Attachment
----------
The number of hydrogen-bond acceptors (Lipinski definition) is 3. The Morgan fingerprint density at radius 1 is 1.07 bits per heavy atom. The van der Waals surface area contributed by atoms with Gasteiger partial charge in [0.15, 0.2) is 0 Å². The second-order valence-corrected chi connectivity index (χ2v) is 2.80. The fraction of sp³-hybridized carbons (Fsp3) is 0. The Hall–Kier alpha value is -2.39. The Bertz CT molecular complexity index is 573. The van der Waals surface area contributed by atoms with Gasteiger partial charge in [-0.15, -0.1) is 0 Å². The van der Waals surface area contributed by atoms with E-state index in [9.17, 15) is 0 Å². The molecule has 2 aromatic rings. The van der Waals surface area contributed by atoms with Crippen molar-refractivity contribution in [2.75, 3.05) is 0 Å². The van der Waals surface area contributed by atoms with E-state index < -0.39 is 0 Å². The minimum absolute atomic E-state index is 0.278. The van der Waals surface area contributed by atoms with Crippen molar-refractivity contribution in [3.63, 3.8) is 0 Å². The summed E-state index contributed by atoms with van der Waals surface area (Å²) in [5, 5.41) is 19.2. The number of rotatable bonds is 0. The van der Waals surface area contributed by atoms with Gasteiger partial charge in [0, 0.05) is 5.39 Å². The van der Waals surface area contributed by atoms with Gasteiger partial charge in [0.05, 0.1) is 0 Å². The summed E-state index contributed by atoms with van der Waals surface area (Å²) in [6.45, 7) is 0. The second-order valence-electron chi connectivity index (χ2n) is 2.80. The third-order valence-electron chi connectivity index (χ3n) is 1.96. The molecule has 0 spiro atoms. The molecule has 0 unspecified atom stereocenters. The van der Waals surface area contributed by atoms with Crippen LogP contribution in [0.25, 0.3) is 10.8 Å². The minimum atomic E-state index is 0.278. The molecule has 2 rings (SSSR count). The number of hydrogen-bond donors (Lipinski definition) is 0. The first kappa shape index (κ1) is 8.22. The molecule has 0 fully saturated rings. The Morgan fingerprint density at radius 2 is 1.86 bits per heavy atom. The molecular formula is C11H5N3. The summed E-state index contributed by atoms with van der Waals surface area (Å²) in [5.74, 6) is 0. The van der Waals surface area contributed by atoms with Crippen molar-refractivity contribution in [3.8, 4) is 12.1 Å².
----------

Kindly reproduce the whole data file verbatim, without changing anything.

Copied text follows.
The number of hydrogen-bond acceptors (Lipinski definition) is 3. The Morgan fingerprint density at radius 1 is 1.07 bits per heavy atom. The van der Waals surface area contributed by atoms with Gasteiger partial charge in [0.15, 0.2) is 0 Å². The second-order valence-corrected chi connectivity index (χ2v) is 2.80. The fraction of sp³-hybridized carbons (Fsp3) is 0. The Hall–Kier alpha value is -2.39. The Bertz CT molecular complexity index is 573. The van der Waals surface area contributed by atoms with Gasteiger partial charge in [-0.15, -0.1) is 0 Å². The van der Waals surface area contributed by atoms with E-state index in [9.17, 15) is 0 Å². The molecule has 2 aromatic rings. The van der Waals surface area contributed by atoms with Crippen molar-refractivity contribution in [2.75, 3.05) is 0 Å². The van der Waals surface area contributed by atoms with E-state index < -0.39 is 0 Å². The minimum absolute atomic E-state index is 0.278. The van der Waals surface area contributed by atoms with Crippen molar-refractivity contribution in [3.63, 3.8) is 0 Å². The summed E-state index contributed by atoms with van der Waals surface area (Å²) in [5, 5.41) is 19.2. The number of rotatable bonds is 0. The van der Waals surface area contributed by atoms with Gasteiger partial charge in [0, 0.05) is 5.39 Å². The van der Waals surface area contributed by atoms with Gasteiger partial charge in [0.05, 0.1) is 0 Å². The summed E-state index contributed by atoms with van der Waals surface area (Å²) in [6.45, 7) is 0. The second-order valence-electron chi connectivity index (χ2n) is 2.80. The third-order valence-electron chi connectivity index (χ3n) is 1.96. The molecule has 0 spiro atoms. The molecule has 0 unspecified atom stereocenters. The van der Waals surface area contributed by atoms with Crippen LogP contribution in [0.25, 0.3) is 10.8 Å². The minimum atomic E-state index is 0.278. The molecule has 2 rings (SSSR count). The number of hydrogen-bond donors (Lipinski definition) is 0. The first kappa shape index (κ1) is 8.22. The molecule has 0 fully saturated rings. The Morgan fingerprint density at radius 2 is 1.86 bits per heavy atom. The molecular formula is C11H5N3. The summed E-state index contributed by atoms with van der Waals surface area (Å²) in [5.74, 6) is 0. The van der Waals surface area contributed by atoms with Crippen molar-refractivity contribution in [3.8, 4) is 12.1 Å².